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Factors to consider when choosing lighting for offshore wind energy applications

Author : Gordon Low, Glamox

13 September 2021

When selecting lighting for an offshore wind farm, a number of important factors should be considered, including maintenance, energy costs and quality of light to minimise downtime, says Gordon Low of Glamox.

Image: Shutterstock
Image: Shutterstock

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Offshore wind projects normally require five years’ warranty from float out or even commissioning the farm, so it is critical to supply high quality products that can withstand this time out at sea, particularly as replacement costs on offshore wind farm projects are extremely high. Operation and maintenance activity accounts for approximately 25% of the lifetime cost of an offshore wind farm. Offshore wind installations require state of the art lighting products that meet regulations and are tested and certified to meet the challenging conditions.

Typical applications for lighting include walkways, stairways and ladders, crew access, control room, doorways and the turbine identification board. Before making a choice on lighting, a number of factors should be considered for each application, from the control room and turbine down to the foundations.

Nacelle/Control Room

Safe access to the nacelle is required for most maintenance activities. Although ladders are always required, larger wind turbines also have an elevator. To protect all nacelle components from corrosion, the nacelle is well sealed. The nacelle cover provides weatherproof protection to the nacelle components, as well as support and access to external components. Reliable, high quality lighting is required to facilitate safe personnel access and exit from the nacelle and tower.

In a confined space, it is an advantage to have low profile luminaires, as space is a challenge when performing work tasks inside the control room. Lighting is normally fitted to the ceiling or walls, with exit lights installed at doorways. Emergency lighting is also required to maintain safety in the event of a loss of grid power. Lighting should be marine-tested and quality approved.

Turbines/Towers

The design life of an offshore turbine is around 25 years. The trend for longer design life on all turbines is due to the maturing of the industry – asset owners now expect to operate wind farms for such periods without the technology becoming obsolete or unsupported by suppliers. Extreme loads due to storms, abnormal events and faults during operation can also be critical. Typically, an offshore turbine will turn for over 90% of the time, so it is important to choose a lighting supplier that has plenty of experience of marine and offshore environments and luminaires that will achieve the intended lifetime of the turbines.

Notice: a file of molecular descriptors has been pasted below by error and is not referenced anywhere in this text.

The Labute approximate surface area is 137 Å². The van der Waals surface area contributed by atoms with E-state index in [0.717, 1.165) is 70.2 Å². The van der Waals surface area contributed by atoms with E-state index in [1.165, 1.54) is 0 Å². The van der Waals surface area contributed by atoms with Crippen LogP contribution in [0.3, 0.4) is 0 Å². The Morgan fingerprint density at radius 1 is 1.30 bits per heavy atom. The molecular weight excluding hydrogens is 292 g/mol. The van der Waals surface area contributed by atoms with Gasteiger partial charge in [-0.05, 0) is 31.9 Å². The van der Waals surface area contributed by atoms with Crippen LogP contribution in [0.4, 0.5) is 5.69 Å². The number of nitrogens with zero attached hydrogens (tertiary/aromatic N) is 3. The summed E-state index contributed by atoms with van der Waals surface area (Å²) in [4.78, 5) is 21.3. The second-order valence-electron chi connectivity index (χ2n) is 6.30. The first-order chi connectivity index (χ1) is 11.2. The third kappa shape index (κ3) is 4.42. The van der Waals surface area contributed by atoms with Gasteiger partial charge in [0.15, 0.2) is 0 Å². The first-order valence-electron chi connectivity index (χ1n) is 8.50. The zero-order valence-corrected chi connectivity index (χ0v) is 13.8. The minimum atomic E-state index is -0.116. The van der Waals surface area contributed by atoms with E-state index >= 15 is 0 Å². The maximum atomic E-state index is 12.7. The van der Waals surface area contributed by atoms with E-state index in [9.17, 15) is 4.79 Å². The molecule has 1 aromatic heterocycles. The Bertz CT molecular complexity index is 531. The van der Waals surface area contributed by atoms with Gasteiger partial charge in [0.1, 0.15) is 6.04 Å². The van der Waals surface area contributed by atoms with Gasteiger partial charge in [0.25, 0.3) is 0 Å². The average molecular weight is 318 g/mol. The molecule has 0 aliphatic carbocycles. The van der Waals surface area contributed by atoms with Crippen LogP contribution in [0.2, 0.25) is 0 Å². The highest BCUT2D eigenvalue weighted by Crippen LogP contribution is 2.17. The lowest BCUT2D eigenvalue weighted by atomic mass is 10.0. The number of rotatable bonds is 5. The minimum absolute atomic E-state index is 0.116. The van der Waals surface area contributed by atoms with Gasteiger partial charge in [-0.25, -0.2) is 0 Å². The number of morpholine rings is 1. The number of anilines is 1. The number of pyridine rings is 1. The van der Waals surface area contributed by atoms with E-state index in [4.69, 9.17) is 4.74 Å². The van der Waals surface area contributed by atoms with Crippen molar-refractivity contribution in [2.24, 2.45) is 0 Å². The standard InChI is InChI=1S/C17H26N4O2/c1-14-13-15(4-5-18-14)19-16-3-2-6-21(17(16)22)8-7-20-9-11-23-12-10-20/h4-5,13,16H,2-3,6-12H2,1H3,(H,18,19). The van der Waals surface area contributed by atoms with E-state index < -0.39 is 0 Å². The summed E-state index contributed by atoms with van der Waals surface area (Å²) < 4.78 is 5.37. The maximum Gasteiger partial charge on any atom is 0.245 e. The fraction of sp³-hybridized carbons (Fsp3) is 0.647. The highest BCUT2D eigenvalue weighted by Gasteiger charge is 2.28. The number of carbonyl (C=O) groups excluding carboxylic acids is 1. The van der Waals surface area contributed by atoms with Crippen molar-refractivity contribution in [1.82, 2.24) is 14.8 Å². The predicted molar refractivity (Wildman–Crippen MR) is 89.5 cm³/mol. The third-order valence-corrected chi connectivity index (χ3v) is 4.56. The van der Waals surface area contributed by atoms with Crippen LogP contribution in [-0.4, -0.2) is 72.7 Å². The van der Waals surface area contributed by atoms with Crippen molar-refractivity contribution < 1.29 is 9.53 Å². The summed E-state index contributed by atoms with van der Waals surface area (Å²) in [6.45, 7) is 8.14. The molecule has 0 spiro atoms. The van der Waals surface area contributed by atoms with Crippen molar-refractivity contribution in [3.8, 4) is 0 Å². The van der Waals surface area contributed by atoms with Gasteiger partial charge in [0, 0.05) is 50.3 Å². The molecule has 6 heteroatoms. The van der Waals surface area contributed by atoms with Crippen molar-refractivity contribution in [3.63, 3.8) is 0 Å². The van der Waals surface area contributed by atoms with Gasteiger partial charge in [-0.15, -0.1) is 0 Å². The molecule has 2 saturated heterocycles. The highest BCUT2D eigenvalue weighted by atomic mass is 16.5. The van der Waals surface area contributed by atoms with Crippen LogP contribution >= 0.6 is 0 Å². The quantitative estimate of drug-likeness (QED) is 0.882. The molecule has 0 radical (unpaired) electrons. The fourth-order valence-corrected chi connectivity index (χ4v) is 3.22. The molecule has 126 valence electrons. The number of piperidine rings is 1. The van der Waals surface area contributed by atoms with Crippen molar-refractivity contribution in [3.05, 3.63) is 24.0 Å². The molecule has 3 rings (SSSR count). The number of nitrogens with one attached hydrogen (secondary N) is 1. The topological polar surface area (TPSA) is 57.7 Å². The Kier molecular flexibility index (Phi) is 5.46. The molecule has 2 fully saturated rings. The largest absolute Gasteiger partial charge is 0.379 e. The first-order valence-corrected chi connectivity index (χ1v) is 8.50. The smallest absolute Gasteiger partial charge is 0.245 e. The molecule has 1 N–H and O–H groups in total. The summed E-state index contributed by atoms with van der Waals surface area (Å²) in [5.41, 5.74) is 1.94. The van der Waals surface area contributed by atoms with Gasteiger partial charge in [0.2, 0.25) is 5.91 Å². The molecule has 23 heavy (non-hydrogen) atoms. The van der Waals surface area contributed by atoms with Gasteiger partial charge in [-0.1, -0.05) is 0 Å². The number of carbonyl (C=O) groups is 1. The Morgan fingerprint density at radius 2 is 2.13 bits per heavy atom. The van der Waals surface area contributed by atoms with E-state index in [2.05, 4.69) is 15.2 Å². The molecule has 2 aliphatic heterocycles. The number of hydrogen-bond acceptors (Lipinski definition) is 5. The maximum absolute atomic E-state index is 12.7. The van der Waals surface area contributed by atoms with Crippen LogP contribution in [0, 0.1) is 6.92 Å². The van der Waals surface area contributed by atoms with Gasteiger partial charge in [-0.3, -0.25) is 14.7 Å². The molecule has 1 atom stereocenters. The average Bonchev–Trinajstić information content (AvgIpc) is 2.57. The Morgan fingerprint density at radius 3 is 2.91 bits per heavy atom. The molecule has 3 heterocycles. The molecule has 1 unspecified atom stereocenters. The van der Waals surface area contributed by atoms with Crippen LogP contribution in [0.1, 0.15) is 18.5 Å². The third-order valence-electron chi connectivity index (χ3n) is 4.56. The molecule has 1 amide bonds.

Image: Glamox
Image: Glamox

The tower internals provide means of access, lighting and safety for maintenance and service personnel, as well as a means of transferring hand tools and components to the nacelle. Lighting is normally fitted to ladders, platforms and handrails, with exit lights installed at doorways. Emergency lighting is also required to maintain safety and in the event of a loss of grid power.

Foundations/Transition Piece

The floating or fixed foundations provide support for the wind turbine, transferring the loads from the turbine at the tower interface level to the seabed where the loads react. The foundation also provides access for personnel from vessels. Unregulated vibrations result in excessive material wear, which in turn can (and does) cause component failure. A lighting supplier should therefore offer vibration testing of the light fixtures. Three types of test are often conducted: Sinusoidal vibration, various shock/impact tests, and random testing.

Lighting should be installed at the crew access point to the foundation, as well as lighting the escape to sea. This area sits above the supportive structure and is accessed via a bridge from the crew transfer vessels. Therefore, safety requirements dictate that high quality marine lighting is needed to ensure these areas are well lit. Typically, linear lighting will be installed on handrails, floodlights for lighting the escape to sea and for illuminating the turbine identification plate, as well as part of the turbine.

Substation topsides AC and HVDC

The substation is the most important structure in an offshore wind farm. This is where all the energy produced by the wind turbines is brought together and converted by transformers to a high voltage transmission. This is necessary to ensure that as little energy as possible is lost during transmission over long distances to the next grid node.

If a technical fault occurs on the substation platform, all wind turbines in the offshore wind farm will fail to function. This means that maintenance and repair services must meet extremely meticulous and high-quality standards. All electrical products, including lighting, are potential emitters of electromagnetic waves. This means that lighting should be marine-certified and tested according to both EN-55015 and EN-61547.

On a substation, typical application areas for lighting include linears installed on handrails; floodlights for escape to sea; floodlights to illuminate the substation identification plate and working/lay down areas; and emergency lighting to maintain safety in the event of a loss of grid power. Lighting will also be required for the helideck, battery rooms, switchgear rooms, winch platform, cabins, containers, Davit crane and for crew access. Ideally, choose a supplier with lots of experience in the marine and offshore industries that can also provide a one-stop shop selection of all the various types of lighting required for the substation.


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